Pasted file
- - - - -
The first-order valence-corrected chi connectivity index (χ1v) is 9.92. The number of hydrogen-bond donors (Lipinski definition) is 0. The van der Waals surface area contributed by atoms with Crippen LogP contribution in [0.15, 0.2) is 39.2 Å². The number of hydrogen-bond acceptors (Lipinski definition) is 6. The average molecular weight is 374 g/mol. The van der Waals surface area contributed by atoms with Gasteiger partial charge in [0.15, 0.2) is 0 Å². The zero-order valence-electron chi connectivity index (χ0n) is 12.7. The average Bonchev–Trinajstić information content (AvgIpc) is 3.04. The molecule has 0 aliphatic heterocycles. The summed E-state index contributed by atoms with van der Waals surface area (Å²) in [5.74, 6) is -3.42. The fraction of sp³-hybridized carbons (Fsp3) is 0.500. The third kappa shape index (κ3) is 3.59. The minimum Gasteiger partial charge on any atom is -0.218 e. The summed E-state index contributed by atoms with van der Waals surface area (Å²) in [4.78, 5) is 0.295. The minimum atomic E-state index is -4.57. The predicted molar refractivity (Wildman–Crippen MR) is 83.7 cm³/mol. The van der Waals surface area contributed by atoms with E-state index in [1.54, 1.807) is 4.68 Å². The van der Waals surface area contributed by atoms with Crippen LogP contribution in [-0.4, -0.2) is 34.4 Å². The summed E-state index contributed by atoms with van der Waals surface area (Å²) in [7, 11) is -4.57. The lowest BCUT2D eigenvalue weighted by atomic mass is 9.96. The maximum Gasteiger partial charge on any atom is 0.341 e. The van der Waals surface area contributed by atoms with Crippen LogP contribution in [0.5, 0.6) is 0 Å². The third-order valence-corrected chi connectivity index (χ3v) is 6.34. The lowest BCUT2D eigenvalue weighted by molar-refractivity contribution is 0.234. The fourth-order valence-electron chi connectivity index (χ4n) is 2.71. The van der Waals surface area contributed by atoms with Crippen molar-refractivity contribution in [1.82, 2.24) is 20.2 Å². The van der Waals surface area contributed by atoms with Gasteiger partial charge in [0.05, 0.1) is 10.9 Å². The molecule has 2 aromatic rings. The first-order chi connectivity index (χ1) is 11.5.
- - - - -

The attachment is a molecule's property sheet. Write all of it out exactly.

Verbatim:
The first-order valence-corrected chi connectivity index (χ1v) is 9.92. The number of hydrogen-bond donors (Lipinski definition) is 0. The van der Waals surface area contributed by atoms with Crippen LogP contribution in [0.15, 0.2) is 39.2 Å². The number of hydrogen-bond acceptors (Lipinski definition) is 6. The average molecular weight is 374 g/mol. The van der Waals surface area contributed by atoms with Gasteiger partial charge in [0.15, 0.2) is 0 Å². The zero-order valence-electron chi connectivity index (χ0n) is 12.7. The average Bonchev–Trinajstić information content (AvgIpc) is 3.04. The molecule has 0 aliphatic heterocycles. The summed E-state index contributed by atoms with van der Waals surface area (Å²) in [5.74, 6) is -3.42. The fraction of sp³-hybridized carbons (Fsp3) is 0.500. The third kappa shape index (κ3) is 3.59. The minimum Gasteiger partial charge on any atom is -0.218 e. The summed E-state index contributed by atoms with van der Waals surface area (Å²) in [4.78, 5) is 0.295. The minimum atomic E-state index is -4.57. The predicted molar refractivity (Wildman–Crippen MR) is 83.7 cm³/mol. The van der Waals surface area contributed by atoms with E-state index in [1.54, 1.807) is 4.68 Å². The van der Waals surface area contributed by atoms with Crippen LogP contribution in [-0.4, -0.2) is 34.4 Å². The summed E-state index contributed by atoms with van der Waals surface area (Å²) in [7, 11) is -4.57. The lowest BCUT2D eigenvalue weighted by atomic mass is 9.96. The maximum Gasteiger partial charge on any atom is 0.341 e. The van der Waals surface area contributed by atoms with Crippen LogP contribution in [0.5, 0.6) is 0 Å². The third-order valence-corrected chi connectivity index (χ3v) is 6.34. The lowest BCUT2D eigenvalue weighted by molar-refractivity contribution is 0.234. The fourth-order valence-electron chi connectivity index (χ4n) is 2.71. The van der Waals surface area contributed by atoms with Crippen molar-refractivity contribution in [1.82, 2.24) is 20.2 Å². The van der Waals surface area contributed by atoms with Gasteiger partial charge in [0.05, 0.1) is 10.9 Å². The molecule has 2 aromatic rings. The first-order chi connectivity index (χ1) is 11.5.